As luck would have it, serendipity stepped in once again to deliver the perfect recipe right to my finger tips. I fired up the lap top to start looking, and Gilt Taste had posted exactly what I needed right to my facebook feed! Granted, the eggs in their picture are more delicately pickled than mine, and the filling has a distinctly more creamy and luxurious look about it, but hey – I’m a pickled egg novice remember? While we’re on the subject, have you SEEN the Gilt Taste website yet? It’s Ruth Reichl’s new undertaking, and it’s kind of amazing. Straight up food porn. Very expensive food porn. I was clicking around the site while my parents were visiting a couple weeks ago, and every 30 seconds or so was yelling something like “Mom!! They’re selling those pop tarts I made last week for SIXTY DOLLARS!!!”

Incidentally, if you’ve been living under a twitter rock, you might not know that Ms. Reichl is one half of the inspiration for one of the funniest tweeters of all time - Ruth Bourdain. If you’re not following…uh, her, I guess, you should start. Immediately. Trust me on this one.

Armed with my deviling recipe, I started fishing the eggs out of the jar.

Like pretty purple soldiers, all in a row.

 Oh, the carnage!

Like I said, Gilt Taste’s version looks far more delicate and worthy of Gilt Taste than mine. It’s probably because I didn’t add enough mayonnaise to the mix, but it was starting to reach truly alarming levels when I finally just conceded that my filling might have to stay slightly stiff.

I think more than anything else, I’m highly amused by the idea of serving my co-workers bright purple eggs tomorrow. If I know them, about half will be brave enough to try one, and the other half will lean over the eater’s shoulders and ask what they taste like. I ate a couple tonight, and I think they’re great! Definitely pickle-y, salty, and briny. Not your average deviled egg on any level!

Pennsylvania Beet-Pickled Deviled Eggs

This recipe starts all the way back at the beginning of the pickling process, so if you’re already there like I was, start down at the filling!

Makes 24 deviled eggs

3 cups water
1 cup distilled white vinegar
1 small beet, peeled and sliced
1 small shallot, sliced
1 tablespoon sugar
1 tablespoon pickling spice
12 hard-boiled large eggs, peeled
½ cup mayonnaise, or more to taste
1 tablespoon grainy mustard
1 teaspoon hot sauce
2 tablespoons finely chopped flat-leaf parsley

1. Bring the water, vinegar, beet, shallot, sugar, pickling spice, and 1/2 teaspoon salt to a boil in a small saucepan, then lower the liquid to a simmer, covered, until the beet is tender, about 20 minutes. Cool the liquid completely, uncovered. Put the beet mixture in a container with the eggs and marinate, chilled, gently stirring once or twice, at least 2 hours and up to 2 days. (The longer the time, the stronger the color and flavor will be, but also firmer the texture of the egg. So it’s up to you.)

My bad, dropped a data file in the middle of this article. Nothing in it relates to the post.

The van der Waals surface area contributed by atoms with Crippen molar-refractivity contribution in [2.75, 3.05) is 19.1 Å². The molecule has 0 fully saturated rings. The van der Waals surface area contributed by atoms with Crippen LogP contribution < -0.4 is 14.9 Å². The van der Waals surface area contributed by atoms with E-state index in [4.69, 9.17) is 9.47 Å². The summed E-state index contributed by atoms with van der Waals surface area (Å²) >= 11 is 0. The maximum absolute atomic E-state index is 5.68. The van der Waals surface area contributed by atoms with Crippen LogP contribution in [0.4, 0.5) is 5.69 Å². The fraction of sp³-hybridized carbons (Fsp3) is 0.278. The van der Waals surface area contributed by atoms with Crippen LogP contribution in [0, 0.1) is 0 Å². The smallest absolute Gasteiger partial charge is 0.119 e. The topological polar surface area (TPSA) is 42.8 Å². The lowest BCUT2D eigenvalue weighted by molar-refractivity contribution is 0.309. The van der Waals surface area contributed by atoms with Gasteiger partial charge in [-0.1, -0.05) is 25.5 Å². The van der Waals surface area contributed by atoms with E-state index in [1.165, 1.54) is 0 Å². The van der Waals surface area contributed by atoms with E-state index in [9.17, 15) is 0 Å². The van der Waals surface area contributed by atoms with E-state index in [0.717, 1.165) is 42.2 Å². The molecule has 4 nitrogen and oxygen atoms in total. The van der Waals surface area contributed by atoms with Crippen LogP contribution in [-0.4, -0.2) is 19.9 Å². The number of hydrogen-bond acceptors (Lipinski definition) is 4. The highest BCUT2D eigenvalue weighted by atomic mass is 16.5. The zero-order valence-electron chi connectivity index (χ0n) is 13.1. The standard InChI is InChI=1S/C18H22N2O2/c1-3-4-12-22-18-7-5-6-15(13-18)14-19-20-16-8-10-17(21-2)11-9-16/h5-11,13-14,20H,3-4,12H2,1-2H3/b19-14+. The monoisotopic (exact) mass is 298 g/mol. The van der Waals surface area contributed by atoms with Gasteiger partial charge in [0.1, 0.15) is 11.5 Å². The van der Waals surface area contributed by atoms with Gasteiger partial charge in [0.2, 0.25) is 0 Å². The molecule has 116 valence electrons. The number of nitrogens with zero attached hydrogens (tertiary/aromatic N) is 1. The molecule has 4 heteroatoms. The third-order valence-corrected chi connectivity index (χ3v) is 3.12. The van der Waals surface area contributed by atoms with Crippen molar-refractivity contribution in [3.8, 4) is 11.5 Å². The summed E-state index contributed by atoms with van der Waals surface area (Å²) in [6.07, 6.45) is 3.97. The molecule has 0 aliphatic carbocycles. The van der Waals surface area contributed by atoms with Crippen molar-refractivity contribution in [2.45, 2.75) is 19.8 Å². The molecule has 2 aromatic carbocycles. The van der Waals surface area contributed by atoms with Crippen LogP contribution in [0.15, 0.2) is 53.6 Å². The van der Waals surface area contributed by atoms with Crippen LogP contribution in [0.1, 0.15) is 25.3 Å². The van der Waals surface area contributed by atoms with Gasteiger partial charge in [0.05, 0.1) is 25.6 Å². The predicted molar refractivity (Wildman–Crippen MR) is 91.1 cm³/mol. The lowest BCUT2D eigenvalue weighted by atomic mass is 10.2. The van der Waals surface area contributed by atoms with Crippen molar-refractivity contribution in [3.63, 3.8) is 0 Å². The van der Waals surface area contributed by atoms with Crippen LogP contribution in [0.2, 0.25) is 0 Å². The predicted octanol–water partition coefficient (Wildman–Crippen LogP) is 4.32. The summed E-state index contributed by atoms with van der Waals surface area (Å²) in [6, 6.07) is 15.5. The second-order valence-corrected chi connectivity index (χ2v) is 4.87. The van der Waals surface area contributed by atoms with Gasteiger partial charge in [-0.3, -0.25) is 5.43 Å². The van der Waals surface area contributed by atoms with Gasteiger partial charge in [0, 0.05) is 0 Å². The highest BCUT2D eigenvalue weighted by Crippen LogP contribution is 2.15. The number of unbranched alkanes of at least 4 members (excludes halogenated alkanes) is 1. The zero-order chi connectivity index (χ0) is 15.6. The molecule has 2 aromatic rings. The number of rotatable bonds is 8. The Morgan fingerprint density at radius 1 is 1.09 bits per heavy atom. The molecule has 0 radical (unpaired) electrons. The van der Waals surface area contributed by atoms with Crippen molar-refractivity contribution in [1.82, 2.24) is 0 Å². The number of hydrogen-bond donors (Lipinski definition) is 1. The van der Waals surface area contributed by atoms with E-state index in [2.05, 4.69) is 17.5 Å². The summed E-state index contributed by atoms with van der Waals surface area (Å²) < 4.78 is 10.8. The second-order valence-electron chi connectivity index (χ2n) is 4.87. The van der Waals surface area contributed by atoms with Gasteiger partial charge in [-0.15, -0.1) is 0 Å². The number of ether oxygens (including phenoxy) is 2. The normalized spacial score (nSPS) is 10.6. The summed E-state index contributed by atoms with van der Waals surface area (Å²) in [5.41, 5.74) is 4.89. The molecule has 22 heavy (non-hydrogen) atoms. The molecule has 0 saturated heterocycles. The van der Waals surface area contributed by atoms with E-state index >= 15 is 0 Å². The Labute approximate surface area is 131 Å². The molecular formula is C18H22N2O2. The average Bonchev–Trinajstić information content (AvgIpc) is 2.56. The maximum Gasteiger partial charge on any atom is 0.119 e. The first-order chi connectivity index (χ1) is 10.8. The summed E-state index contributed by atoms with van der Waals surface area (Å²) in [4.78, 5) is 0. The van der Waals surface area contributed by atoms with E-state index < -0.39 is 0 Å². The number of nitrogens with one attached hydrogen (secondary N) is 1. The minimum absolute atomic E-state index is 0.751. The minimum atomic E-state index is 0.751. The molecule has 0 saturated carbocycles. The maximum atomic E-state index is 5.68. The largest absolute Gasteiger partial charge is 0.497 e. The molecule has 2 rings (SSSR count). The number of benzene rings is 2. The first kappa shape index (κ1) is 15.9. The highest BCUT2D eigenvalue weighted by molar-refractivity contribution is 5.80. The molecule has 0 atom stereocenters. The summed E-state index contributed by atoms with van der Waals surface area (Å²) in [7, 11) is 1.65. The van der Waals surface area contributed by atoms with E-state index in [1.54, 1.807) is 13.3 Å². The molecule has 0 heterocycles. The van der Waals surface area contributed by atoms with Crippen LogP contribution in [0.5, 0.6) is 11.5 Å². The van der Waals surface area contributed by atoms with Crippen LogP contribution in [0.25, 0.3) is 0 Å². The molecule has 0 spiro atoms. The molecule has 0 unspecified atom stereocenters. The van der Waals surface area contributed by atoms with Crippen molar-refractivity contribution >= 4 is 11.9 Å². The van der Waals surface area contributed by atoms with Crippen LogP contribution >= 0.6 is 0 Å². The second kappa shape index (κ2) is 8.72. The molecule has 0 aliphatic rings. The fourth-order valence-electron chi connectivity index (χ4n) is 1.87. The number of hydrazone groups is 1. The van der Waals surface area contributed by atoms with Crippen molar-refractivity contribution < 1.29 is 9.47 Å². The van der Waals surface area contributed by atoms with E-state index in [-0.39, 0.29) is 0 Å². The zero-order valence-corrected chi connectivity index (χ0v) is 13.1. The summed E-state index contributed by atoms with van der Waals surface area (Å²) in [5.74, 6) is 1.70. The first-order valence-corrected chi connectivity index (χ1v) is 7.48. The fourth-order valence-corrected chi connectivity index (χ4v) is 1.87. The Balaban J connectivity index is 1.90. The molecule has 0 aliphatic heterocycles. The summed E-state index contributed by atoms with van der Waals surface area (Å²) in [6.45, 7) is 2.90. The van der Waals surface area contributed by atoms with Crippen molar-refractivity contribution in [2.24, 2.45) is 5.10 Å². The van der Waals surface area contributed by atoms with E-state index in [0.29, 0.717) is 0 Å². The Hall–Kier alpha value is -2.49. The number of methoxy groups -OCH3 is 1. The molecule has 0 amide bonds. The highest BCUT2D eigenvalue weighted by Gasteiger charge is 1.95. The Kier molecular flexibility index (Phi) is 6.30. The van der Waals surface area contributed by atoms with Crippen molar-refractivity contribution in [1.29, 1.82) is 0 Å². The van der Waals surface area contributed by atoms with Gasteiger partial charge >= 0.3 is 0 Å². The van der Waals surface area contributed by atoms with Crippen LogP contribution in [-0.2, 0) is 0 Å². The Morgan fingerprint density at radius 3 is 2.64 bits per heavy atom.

2. Remove the eggs from the beet mixture and pat them dry. Cut each egg in half lengthwise and remove the yolks. Mash the yolks with the mayonnaise, mustard, hot sauce, and half the parsley. Season the filling with salt and pepper, then divide it among the egg whites. Top with the rest of the parsley.

Bartered Beet Pickled Eggs

Bartered Beet Pickled Eggs

A while back, a co-worker of my roommate’s sent a request my way. He wanted pickled eggs. Not to be mistaken for a pickled egg mooch, he offered something up in trade – some of his home brewed beer. Now, anyone who knows me well knows I’m not much a beer drinker. I WISH I was a beer drinker. In fact, I made a concerted effort to become a beer drinker a few years back. I committed to trying a different beer every time we went out for a whole summer, thinking maybe I could acquire a taste for the stuff, just like coffee. I mean, the those first few mostly-chocolate mochas I choked down in high school at Java Joe’s watching my friends bands play tasted like dirt. But I persisted, and coffee now ranks high among my favorite flavors on earth. Not the case with beer. I tried pilsners, pale ales, dark beer, imported beer, domestic beer, light beer, red beer, IPAs, nut browns, nothing stuck. I simply don’t like beer. The only way I ever willingly drink it is when Tony at the Ould Sod argues with me over whether it’s called a Black Beauty or a Snake Bite, then grudgingly pours me a pint of half Guiness, half pear cider. Delish.

But I digress. If Austin wants to give me home brewed beer, I’m gonna let him. Who knows, maybe I’ll wind up bartering it for something else, or take it to the next San Diego Food Swap! In any case, I was happy to grant his request, barter or not.